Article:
One interesting point to note regarding this source for the aveirah of tza’ar ba’alei chaim is that Bilam thought that he was hitting his donkey for a good reason. If one has a legitimate cause to hit his animal he may do so, and it would not be a violation of tza’ar ba’alei chaim. Why then was Bilam punished for his actions? Even though his donkey saw the malach, Bilam did not. Bilam thought that his donkey was simply going astray for no reason. Thus he hit it.

Perhaps we can answer that the Bnei Noach are responsible for their actions even when those actions are b’shogeg – and are not forewarned. But the Rambam, in Hilchos Melachim 10:1, rules that this only applies when the person knows what he is doing; he just does not know that it is forbidden. For example, he knows that he is killing another person but does not know that this action is forbidden. In such a case he would be liable for the murder. However, in Bilam’s case, he did not know that what he was doing was baseless torture. So why was he punished for his actions?

The meforshim explain that the purpose of the malach appearing to Bilam, and at first only allowing the donkey to see him, was to send a message of humility to Bilam. Maybe Bilam was called out for hitting his donkey, as it was a wrong action, but he was not actually held accountable for his actions since they were indeed b’shogeg.

About the Author: For questions or comments, e-mail RabbiRFuchs@gmail.com.


If you don't see your comment after publishing it, refresh the page.

Our comments section is intended for meaningful responses and debates in a civilized manner. We ask that you respect the fact that we are a religious Jewish website and avoid inappropriate language at all cost.

If you promote any foreign religions, gods or messiahs, lies about Israel, anti-Semitism, or advocate violence (except against terrorists), your permission to comment may be revoked.

No Responses to “Tza’ar Ba’alei Chaim

Comments are closed.

SocialTwist Tell-a-Friend

Current Top Story
cease fire!
Ceasefire Talks Again
Latest Judaism Stories
Rabbi Avi Weiss

When taking any major step in life it is a good idea to carefully re-evaluate one’s past.

Rabbi Sacks

Ours is a small and intensely vulnerable people. Inspired, we rise to greatness. Uninspired, we fall

Teller-Rabbi-Hanoch-NEW

The enormity of Hiram’s accomplishments crazed him and deluded him into self-deification.

The-Shmuz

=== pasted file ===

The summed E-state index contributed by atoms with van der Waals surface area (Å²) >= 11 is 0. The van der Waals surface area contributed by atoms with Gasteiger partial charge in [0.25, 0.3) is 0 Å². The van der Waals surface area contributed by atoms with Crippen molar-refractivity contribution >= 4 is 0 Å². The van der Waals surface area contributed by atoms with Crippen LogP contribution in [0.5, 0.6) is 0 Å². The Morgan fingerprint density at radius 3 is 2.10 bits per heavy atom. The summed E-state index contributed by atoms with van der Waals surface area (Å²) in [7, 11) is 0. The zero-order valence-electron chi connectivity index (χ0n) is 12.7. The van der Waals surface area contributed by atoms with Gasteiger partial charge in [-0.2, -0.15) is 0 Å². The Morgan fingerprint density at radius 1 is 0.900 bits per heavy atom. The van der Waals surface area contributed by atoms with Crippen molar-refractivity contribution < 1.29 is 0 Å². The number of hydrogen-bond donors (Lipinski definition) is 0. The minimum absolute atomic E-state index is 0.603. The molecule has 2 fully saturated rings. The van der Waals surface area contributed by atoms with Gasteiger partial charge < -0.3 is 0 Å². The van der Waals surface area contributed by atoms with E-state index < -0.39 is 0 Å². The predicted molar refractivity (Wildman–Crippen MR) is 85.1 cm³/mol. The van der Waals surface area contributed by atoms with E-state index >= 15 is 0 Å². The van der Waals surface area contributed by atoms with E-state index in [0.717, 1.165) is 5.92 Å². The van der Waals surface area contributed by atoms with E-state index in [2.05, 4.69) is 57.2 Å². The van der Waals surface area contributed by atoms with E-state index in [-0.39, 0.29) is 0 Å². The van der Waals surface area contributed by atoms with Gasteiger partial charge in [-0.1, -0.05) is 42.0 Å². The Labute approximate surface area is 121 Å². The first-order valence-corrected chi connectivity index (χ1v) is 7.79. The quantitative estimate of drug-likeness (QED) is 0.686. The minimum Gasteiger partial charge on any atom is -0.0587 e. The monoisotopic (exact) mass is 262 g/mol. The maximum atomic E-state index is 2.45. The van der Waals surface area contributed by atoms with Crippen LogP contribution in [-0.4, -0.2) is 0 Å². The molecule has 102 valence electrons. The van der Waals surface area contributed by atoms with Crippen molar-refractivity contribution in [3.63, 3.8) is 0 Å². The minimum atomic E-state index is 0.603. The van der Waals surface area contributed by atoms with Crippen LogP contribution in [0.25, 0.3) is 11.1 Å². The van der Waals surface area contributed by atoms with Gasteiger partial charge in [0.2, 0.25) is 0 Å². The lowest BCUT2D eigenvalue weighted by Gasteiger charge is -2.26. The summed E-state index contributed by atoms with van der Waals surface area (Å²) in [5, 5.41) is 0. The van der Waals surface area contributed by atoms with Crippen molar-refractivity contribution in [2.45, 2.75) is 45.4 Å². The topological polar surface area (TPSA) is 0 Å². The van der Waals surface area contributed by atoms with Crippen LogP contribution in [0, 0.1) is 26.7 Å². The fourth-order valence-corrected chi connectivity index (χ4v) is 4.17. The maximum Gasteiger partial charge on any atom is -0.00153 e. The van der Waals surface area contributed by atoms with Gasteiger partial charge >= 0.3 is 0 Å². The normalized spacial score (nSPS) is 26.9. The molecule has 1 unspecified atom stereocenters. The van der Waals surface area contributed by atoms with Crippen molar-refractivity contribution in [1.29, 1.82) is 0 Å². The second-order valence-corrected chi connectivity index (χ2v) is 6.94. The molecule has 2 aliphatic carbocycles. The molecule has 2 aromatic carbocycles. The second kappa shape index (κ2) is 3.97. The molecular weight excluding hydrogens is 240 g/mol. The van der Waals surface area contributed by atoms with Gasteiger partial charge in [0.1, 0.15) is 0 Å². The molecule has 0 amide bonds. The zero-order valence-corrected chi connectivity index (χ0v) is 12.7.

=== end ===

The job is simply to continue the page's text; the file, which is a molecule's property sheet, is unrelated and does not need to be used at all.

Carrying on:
When Hashem first thought (if it could be) about creating the world, the middah of din was in operation.

Hallel On Purim?
“Its Reading Is Its Praise”
(Megillah 14a)

If the only person available to perform the milah on the eighth day is a person who is not an observant Jew, the milah should be postponed until a devout mohel is available.

It is apparent from the Maharsha that he does not see galus as atoning for killing accidentally; otherwise, this Gemara would not bother him.

It was found to be a giant deer tick living in her head – with its claws in her scalp.

While daydreaming about finding the perfect job, I never expected to be rewarded in spades for my aforementioned experience.

We are all entrusted with the mission of protecting our fellow Jews

Today, we remain Hashem’s nachal.

Will Your brothers go to war, while you sit (in peace) here? (Bamidbar 32:6)

Perhaps, just perhaps, we can relate to this: whenever we feel distant from Hashem, that is the Churban.

Over the next 2 weeks covering portion Matot and Maasei, Rabbi Fohrman will bring order to confusion.

Our home is in the center of the Holy Land, surrounded by (what else?) green hills and valleys.

More Articles from Rabbi Raphael Fuchs
Taste-of-Lomdus-logo

It is apparent from the Maharsha that he does not see galus as atoning for killing accidentally; otherwise, this Gemara would not bother him.

Taste-of-Lomdus-logo

There are several rules that one must adhere to when making a neder.

We need to understand why Moshe Rabbeinu decided to ask that his sons inherit his position after this new halacha was introduced.

If it is not prohibited when there is a purpose for inflicting the tza’ar, why was Bilam chastised for tza’ar ba’alei chaim?

How can we be certain that any animal can be counted toward ma’asar beheimah when perhaps it is a treifah?

This separation between Kohanim, Levi’im and Yisraelim obligates us to honor kohanim.

The pasuk says that since the halacha concerning a Mechallel Shabbos was uncertain, the mekoshesh was placed in custody until the halacha was clarified.

    Latest Poll

    Do you think the FAA ban on US flights to Israel is political?






    View Results

    Loading ... Loading ...

Printed from: http://www.jewishpress.com/judaism/parsha/tzaar-baalei-chaim/2013/06/19/

Scan this QR code to visit this page online: